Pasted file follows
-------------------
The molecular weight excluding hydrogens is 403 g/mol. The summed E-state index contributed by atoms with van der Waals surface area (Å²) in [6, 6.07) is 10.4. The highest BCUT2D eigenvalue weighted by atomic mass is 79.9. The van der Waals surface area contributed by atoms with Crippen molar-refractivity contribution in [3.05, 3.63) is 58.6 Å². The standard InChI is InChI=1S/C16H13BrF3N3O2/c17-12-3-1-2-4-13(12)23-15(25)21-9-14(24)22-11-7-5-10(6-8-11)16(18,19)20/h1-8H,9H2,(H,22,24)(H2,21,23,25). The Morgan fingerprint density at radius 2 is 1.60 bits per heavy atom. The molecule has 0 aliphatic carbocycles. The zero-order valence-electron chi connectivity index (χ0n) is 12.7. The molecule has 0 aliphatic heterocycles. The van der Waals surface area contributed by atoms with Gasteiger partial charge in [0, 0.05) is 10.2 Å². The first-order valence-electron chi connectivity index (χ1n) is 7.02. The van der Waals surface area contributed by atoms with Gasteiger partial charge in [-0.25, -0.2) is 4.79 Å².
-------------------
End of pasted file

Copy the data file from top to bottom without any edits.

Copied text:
The molecular weight excluding hydrogens is 403 g/mol. The summed E-state index contributed by atoms with van der Waals surface area (Å²) in [6, 6.07) is 10.4. The highest BCUT2D eigenvalue weighted by atomic mass is 79.9. The van der Waals surface area contributed by atoms with Crippen molar-refractivity contribution in [3.05, 3.63) is 58.6 Å². The standard InChI is InChI=1S/C16H13BrF3N3O2/c17-12-3-1-2-4-13(12)23-15(25)21-9-14(24)22-11-7-5-10(6-8-11)16(18,19)20/h1-8H,9H2,(H,22,24)(H2,21,23,25). The Morgan fingerprint density at radius 2 is 1.60 bits per heavy atom. The molecule has 0 aliphatic carbocycles. The zero-order valence-electron chi connectivity index (χ0n) is 12.7. The molecule has 0 aliphatic heterocycles. The van der Waals surface area contributed by atoms with Gasteiger partial charge in [0, 0.05) is 10.2 Å². The first-order valence-electron chi connectivity index (χ1n) is 7.02. The van der Waals surface area contributed by atoms with Gasteiger partial charge in [-0.25, -0.2) is 4.79 Å².